You know Turrentine was started in 1973 by Dan Turrentine and then continued on his son started him in like 1977. Dan had a long history in the wine business. Starting in the 40s. After he got out of the service, he was in over two. And he started with the Wine Institute early on in the days in San Francisco and work there then estate marketing over to The California Wine advisory board for a number of years. And then he retired and realized he missed his friends. And so he started just sort of using his contacts to a context of the whole wine business due to sort of start brokering and doing deals and then Bill made it his his primary focus in working with him about four years later and created the business. I then started in 1991. And we’ve grown it since then Bill retired a number of years ago and then I stepped in as president so we’re a group of shareholders that are the that are the brokers that run the business.

Drew Thomas Hendricks 4:04

And you connect growers with why

Steve Fredricks 4:06

Yeah, we connect we connect growers with wineries to help them market their grapes we connect winery to winery transactions for wine in bulk. We work with brokers such as ourselves in in the wine major wine producing countries around the world to create global deals if people need wine from around the world help people find producer for maybe a private label strategic brand and just advice over the long term trend so most a lot of our customers we’ve had for a long period of time you know continue to work with them whether that’s buying selling grapes, wine, whatever it is we’ve got a long relationship and and varied relationship with with almost everybody in the California wine distance in some way shape or form.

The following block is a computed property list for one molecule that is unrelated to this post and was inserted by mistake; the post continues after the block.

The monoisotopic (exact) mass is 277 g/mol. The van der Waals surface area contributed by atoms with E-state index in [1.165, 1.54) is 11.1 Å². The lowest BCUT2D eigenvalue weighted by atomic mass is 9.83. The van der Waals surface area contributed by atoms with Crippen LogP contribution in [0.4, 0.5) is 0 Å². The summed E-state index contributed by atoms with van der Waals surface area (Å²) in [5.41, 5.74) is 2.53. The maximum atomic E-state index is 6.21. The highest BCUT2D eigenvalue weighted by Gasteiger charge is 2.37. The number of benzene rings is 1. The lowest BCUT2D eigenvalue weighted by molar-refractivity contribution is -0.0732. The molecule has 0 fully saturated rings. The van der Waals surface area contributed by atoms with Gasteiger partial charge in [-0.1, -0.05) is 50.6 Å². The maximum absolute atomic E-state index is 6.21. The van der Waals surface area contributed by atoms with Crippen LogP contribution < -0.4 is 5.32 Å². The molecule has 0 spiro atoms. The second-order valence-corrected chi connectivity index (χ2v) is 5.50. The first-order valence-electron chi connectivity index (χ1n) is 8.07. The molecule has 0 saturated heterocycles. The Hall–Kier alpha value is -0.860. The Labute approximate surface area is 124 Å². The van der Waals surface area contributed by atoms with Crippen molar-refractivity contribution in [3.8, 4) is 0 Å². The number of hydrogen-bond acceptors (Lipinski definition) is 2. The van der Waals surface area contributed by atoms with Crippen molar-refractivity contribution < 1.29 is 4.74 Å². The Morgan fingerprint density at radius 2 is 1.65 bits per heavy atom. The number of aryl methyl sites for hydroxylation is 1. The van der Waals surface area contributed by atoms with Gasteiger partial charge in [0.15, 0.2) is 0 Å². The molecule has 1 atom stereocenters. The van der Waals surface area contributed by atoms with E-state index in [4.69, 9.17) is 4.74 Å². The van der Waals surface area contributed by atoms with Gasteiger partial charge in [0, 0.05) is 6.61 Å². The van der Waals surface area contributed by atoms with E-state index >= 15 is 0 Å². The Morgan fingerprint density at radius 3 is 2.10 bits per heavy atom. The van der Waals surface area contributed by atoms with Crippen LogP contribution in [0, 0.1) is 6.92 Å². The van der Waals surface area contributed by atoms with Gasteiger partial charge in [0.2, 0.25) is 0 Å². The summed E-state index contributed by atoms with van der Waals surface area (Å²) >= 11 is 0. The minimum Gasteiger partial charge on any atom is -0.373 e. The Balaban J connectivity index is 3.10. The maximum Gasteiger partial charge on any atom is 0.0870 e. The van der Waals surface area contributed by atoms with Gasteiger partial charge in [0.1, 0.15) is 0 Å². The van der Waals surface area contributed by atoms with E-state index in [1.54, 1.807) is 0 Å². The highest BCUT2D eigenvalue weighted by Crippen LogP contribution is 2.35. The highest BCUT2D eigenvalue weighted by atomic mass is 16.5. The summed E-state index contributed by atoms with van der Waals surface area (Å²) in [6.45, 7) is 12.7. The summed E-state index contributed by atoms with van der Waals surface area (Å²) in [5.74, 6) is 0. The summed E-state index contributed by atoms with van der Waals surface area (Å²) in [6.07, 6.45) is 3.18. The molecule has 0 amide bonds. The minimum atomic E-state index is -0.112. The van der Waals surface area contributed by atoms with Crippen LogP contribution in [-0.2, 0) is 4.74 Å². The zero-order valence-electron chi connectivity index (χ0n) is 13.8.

Bianca Harmon 4:51

Juice correct it’s not bottles, it’s all no

Steve Fredricks 4:54

we work with bottle products. We can help people find bottle product at time. It’s a very smaller part of our business whether that To someone bottling a product specifically for a customer or a strategic brand, say they want their own, you know, Suave from, you know, the Veneto region. We know that producers who can do that, or they need wine in bulk from Chile or Australia or Argentina.